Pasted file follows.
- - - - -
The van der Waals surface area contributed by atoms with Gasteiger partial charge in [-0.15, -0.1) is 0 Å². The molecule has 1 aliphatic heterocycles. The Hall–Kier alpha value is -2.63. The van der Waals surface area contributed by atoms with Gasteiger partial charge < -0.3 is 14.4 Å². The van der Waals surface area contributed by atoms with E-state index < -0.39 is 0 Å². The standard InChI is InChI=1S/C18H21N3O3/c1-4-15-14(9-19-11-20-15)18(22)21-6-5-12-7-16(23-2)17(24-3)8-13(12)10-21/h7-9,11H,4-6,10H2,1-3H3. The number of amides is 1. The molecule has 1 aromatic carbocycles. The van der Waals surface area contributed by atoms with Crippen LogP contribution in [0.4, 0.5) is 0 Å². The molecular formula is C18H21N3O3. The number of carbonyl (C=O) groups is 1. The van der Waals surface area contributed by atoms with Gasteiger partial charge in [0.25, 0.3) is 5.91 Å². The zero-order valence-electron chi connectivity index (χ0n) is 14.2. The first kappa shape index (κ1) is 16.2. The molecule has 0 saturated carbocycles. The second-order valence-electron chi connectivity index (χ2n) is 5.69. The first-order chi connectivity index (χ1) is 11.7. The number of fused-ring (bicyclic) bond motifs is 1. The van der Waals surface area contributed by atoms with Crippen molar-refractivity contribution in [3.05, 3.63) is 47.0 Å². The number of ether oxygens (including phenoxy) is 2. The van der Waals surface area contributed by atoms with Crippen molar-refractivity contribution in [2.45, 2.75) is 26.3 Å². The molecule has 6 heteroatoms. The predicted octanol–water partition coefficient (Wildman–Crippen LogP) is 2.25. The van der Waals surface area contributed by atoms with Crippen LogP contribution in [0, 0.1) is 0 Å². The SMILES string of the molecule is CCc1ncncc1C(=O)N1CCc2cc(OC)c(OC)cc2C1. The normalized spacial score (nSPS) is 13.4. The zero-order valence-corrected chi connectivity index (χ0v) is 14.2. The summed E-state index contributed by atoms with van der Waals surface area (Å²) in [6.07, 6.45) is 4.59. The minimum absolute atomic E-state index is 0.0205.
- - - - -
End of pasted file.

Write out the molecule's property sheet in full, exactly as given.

The van der Waals surface area contributed by atoms with Gasteiger partial charge in [-0.15, -0.1) is 0 Å². The molecule has 1 aliphatic heterocycles. The Hall–Kier alpha value is -2.63. The van der Waals surface area contributed by atoms with Gasteiger partial charge < -0.3 is 14.4 Å². The van der Waals surface area contributed by atoms with E-state index < -0.39 is 0 Å². The standard InChI is InChI=1S/C18H21N3O3/c1-4-15-14(9-19-11-20-15)18(22)21-6-5-12-7-16(23-2)17(24-3)8-13(12)10-21/h7-9,11H,4-6,10H2,1-3H3. The number of amides is 1. The molecule has 1 aromatic carbocycles. The van der Waals surface area contributed by atoms with Crippen LogP contribution in [0.4, 0.5) is 0 Å². The molecular formula is C18H21N3O3. The number of carbonyl (C=O) groups is 1. The van der Waals surface area contributed by atoms with Gasteiger partial charge in [0.25, 0.3) is 5.91 Å². The zero-order valence-electron chi connectivity index (χ0n) is 14.2. The first kappa shape index (κ1) is 16.2. The molecule has 0 saturated carbocycles. The second-order valence-electron chi connectivity index (χ2n) is 5.69. The first-order chi connectivity index (χ1) is 11.7. The number of fused-ring (bicyclic) bond motifs is 1. The van der Waals surface area contributed by atoms with Crippen molar-refractivity contribution in [3.05, 3.63) is 47.0 Å². The number of ether oxygens (including phenoxy) is 2. The van der Waals surface area contributed by atoms with Crippen molar-refractivity contribution in [2.45, 2.75) is 26.3 Å². The molecule has 6 heteroatoms. The predicted octanol–water partition coefficient (Wildman–Crippen LogP) is 2.25. The van der Waals surface area contributed by atoms with Crippen LogP contribution in [0, 0.1) is 0 Å². The SMILES string of the molecule is CCc1ncncc1C(=O)N1CCc2cc(OC)c(OC)cc2C1. The normalized spacial score (nSPS) is 13.4. The zero-order valence-corrected chi connectivity index (χ0v) is 14.2. The summed E-state index contributed by atoms with van der Waals surface area (Å²) in [6.07, 6.45) is 4.59. The minimum absolute atomic E-state index is 0.0205.